A bill passed in the Alaska Legislature three years ago has forced the Kodiak City Council to discuss amending certain aspects of city code. In April, a law that mandates police officers personally serve citations went into effect across the state, which caused some unforeseen consequences in the area of parking enforcement.
Like many cities across the state, Kodiak handles parking violations through a district court. But when the face-to-face requirement went into effect in April, the courts stopped hearing any cases from violators who weren’t personally served. Basically, the age-old method of leaving a parking ticket under a windshield wiper went out the window. In order to issue a citation, parking enforcers, like the community service officer here in Kodiak, now must wait by a vehicle until the violator returned.
Parking has still been enforced in Kodiak, but according to Police Chief T.C. Kamai, the situation definitely isn’t ideal. That’s why he’s worked with city staff and the city attorney to amend code and put parking violations under the umbrella of the city, not the state. During last night’s city work session, Kamai presented the lengthy ordinance.
“They would essentially become administrative matter. They would be addressed at the city level. If someone wanted to appeal or contest a violation they would have the ability to do that before an administrative hearing officer, who would be the city manager or someone designated by the city manager to hear it out.”
The ordinance also calls for increasing parking fines from $10 to $20, which would help offset administrative costs within the city.
Kamai said there is also a long standing issue at the police department over citations in general. He said some of the citations officers write are commonly adopted by city ordinance, so essentially they write it under a particular heading and the fine amounts, when prosecuted, come back to the city. He said this is a nice cost recovery, but it’s not always so.
“A large number of the violations we find ourselves frequently writing, like some of our speeding, failure to stop violations and things like that aren’t. So while we may be writing the violation, when those things are disposed of and if there’s any fines or fees to be collected they’re actually going directly to the state of Alaska. Even though we’re doing the work.”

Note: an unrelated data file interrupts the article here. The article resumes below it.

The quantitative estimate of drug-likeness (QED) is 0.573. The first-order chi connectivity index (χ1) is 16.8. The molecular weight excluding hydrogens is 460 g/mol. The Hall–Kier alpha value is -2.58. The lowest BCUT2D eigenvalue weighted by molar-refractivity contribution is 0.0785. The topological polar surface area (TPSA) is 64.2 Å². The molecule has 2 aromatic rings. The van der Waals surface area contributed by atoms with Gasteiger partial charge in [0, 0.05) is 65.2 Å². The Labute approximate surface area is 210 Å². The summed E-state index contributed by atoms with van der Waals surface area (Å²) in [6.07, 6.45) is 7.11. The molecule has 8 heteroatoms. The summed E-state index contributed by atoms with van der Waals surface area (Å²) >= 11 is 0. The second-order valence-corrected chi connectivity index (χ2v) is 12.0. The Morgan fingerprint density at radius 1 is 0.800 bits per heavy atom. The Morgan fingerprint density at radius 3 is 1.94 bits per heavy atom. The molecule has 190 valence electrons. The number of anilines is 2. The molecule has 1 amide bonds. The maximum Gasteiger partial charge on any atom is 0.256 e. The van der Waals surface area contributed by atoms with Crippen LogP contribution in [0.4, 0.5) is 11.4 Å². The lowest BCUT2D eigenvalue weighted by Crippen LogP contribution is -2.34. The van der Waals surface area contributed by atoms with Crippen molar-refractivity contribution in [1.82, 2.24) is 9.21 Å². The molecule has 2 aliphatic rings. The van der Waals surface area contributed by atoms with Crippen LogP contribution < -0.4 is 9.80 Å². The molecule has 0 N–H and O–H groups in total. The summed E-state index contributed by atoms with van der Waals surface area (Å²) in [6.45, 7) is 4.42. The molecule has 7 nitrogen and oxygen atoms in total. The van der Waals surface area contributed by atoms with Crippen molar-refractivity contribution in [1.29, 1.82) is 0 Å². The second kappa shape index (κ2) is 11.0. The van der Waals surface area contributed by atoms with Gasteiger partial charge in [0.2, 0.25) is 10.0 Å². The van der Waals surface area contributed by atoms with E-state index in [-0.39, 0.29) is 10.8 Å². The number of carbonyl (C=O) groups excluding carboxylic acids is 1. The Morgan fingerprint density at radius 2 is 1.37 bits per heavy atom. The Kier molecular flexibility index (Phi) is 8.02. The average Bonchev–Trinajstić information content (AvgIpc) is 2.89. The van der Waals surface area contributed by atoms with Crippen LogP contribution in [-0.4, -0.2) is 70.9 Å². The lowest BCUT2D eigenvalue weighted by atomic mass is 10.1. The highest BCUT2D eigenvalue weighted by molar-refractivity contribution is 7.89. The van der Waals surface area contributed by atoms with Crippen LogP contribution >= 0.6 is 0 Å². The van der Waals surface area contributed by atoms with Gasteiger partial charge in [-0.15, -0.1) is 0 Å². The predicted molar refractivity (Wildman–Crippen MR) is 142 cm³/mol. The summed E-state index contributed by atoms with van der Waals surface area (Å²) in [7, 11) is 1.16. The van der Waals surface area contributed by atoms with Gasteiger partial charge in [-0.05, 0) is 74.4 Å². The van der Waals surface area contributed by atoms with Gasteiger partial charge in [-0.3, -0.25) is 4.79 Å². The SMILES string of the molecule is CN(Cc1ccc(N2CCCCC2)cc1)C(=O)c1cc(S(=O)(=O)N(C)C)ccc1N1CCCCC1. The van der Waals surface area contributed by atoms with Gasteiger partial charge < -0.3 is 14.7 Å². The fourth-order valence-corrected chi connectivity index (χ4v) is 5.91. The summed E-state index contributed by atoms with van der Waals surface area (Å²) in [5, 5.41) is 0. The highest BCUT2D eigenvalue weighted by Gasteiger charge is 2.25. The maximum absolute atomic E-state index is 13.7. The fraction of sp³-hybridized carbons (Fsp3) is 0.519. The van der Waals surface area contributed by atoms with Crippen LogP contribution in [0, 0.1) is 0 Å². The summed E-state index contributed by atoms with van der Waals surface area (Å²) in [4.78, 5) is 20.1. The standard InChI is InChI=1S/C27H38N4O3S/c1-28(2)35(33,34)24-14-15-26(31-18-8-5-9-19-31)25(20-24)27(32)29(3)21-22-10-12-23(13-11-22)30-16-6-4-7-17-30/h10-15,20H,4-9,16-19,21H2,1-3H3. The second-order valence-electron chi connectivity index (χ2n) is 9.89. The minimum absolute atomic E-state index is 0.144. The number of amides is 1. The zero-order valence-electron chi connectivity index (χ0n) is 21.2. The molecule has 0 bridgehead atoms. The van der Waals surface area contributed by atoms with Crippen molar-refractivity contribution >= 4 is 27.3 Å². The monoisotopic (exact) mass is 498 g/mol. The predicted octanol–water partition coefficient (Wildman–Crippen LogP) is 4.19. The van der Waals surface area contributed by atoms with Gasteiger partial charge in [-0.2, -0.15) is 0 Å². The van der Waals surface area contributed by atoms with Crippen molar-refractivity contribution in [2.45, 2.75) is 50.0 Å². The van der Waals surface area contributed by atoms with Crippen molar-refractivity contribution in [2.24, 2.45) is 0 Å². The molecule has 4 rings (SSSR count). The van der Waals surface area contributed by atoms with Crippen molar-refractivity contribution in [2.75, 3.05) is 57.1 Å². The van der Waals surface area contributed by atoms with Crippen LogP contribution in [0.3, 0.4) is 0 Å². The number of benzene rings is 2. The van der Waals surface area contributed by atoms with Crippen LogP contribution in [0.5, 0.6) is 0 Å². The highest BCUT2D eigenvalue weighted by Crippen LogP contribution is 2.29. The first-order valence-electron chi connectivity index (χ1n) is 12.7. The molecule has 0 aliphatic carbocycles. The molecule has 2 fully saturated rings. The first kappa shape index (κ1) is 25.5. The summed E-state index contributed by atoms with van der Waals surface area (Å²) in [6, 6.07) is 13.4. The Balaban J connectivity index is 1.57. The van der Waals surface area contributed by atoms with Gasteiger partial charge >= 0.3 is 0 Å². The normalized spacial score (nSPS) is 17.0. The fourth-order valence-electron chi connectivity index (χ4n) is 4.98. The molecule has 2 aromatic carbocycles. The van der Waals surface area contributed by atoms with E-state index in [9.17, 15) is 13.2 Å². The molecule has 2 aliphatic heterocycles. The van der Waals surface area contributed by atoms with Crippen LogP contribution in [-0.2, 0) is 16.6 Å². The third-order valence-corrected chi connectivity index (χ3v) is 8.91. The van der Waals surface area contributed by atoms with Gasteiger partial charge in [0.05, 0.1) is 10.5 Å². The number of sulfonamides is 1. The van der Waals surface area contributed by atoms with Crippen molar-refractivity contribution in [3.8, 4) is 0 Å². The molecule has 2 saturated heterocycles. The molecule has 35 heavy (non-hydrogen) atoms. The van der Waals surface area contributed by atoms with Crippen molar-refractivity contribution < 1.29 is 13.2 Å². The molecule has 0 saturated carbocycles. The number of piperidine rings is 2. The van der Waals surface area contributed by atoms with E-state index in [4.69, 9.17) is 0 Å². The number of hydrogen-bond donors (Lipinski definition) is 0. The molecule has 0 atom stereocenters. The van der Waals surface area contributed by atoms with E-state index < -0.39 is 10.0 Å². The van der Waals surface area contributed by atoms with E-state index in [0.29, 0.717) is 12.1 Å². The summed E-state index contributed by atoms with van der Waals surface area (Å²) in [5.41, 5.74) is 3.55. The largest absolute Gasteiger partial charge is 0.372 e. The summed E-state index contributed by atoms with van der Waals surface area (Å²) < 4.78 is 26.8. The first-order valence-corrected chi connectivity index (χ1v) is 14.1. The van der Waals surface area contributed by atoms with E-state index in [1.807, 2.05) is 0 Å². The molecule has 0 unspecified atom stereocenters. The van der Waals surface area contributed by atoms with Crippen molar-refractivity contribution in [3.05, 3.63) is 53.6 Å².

Part of the ordinance Kamai helped draft would bring those lost fines and fees back to the city.
“So what we’re asking the council to do is to consider adopting that entire section of state law, in its entirety, including the fine amounts, and make them fall under the city. So that if we’re out there exercising state’s authority, but our folks and employees are actually doing the work, we think it’s reasonable to expect that the cost recovery, the fine amounts are going to come back to us.”
Another part of the ordinance would allow vehicles with a history of unpaid parking tickets to be towed when parked on public property.
“One of the long standing problems we had, because the fine amounts were so low, and because we didn’t really have a good mechanism for compelling people to pay those fines, or to contest or challenge the ticket, is they just simply ignored them. And my staff spends an incredible amount of time every year in a letter writing campaign to people to collect unpaid fines and fees. So one of the things we’re asking council to consider, and it’s in the ordinance that’s before you this evening, is to approve a section of code that would give us the ability for multiple violations, I think the number is four violations, four unpaid parking tickets, to be able to seize and impound the motor vehicle, if it’s parked on public property, and hold it in lieu of the owner of the vehicle paying the fines.”
Kamai said the ordinance is dense, and encouraged the council members to take a close look at it before the next city work session. City Manager Aimee Kniaziowski said the ordinance is tentatively scheduled to appear on the August meeting agenda. City Mayor Pat Branson suggested taking a closer look at the city’s parking plan during the next work session, to make sure the council felt confident with the parking rules and restrictions currently in place.